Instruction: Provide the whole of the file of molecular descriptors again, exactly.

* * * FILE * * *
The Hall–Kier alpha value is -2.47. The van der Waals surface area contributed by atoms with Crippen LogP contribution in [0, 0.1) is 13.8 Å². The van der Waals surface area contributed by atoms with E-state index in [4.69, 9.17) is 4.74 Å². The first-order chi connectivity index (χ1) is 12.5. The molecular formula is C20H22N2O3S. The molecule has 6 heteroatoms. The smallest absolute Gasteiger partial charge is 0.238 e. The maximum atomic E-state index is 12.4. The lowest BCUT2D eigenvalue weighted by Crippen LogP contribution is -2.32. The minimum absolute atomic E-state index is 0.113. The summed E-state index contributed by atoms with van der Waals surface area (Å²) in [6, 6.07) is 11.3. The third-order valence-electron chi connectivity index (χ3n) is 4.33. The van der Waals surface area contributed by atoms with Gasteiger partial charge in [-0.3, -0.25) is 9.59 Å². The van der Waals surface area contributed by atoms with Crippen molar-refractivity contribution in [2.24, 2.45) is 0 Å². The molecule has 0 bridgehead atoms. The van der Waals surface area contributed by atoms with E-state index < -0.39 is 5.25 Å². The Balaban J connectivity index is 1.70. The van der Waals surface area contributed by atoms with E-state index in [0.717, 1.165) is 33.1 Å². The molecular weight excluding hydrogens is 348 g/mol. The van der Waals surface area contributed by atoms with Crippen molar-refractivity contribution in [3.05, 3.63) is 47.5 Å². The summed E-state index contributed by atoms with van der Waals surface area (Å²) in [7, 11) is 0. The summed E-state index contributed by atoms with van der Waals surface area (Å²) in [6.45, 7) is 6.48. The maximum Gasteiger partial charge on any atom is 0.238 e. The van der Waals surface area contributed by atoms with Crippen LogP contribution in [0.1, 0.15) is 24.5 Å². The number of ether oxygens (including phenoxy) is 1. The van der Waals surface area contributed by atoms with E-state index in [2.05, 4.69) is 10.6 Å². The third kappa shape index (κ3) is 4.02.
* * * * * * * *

The Hall–Kier alpha value is -2.47. The van der Waals surface area contributed by atoms with Crippen LogP contribution in [0, 0.1) is 13.8 Å². The van der Waals surface area contributed by atoms with E-state index in [4.69, 9.17) is 4.74 Å². The first-order chi connectivity index (χ1) is 12.5. The molecular formula is C20H22N2O3S. The molecule has 6 heteroatoms. The smallest absolute Gasteiger partial charge is 0.238 e. The maximum atomic E-state index is 12.4. The lowest BCUT2D eigenvalue weighted by Crippen LogP contribution is -2.32. The minimum absolute atomic E-state index is 0.113. The summed E-state index contributed by atoms with van der Waals surface area (Å²) in [6, 6.07) is 11.3. The third-order valence-electron chi connectivity index (χ3n) is 4.33. The van der Waals surface area contributed by atoms with Gasteiger partial charge in [-0.3, -0.25) is 9.59 Å². The van der Waals surface area contributed by atoms with Crippen molar-refractivity contribution in [2.24, 2.45) is 0 Å². The molecule has 0 bridgehead atoms. The van der Waals surface area contributed by atoms with E-state index < -0.39 is 5.25 Å². The Balaban J connectivity index is 1.70. The van der Waals surface area contributed by atoms with E-state index in [0.717, 1.165) is 33.1 Å². The molecular weight excluding hydrogens is 348 g/mol. The van der Waals surface area contributed by atoms with Crippen molar-refractivity contribution in [3.05, 3.63) is 47.5 Å². The summed E-state index contributed by atoms with van der Waals surface area (Å²) in [7, 11) is 0. The summed E-state index contributed by atoms with van der Waals surface area (Å²) in [6.45, 7) is 6.48. The maximum Gasteiger partial charge on any atom is 0.238 e. The van der Waals surface area contributed by atoms with Crippen LogP contribution in [0.1, 0.15) is 24.5 Å². The number of ether oxygens (including phenoxy) is 1. The van der Waals surface area contributed by atoms with E-state index in [2.05, 4.69) is 10.6 Å². The third kappa shape index (κ3) is 4.02.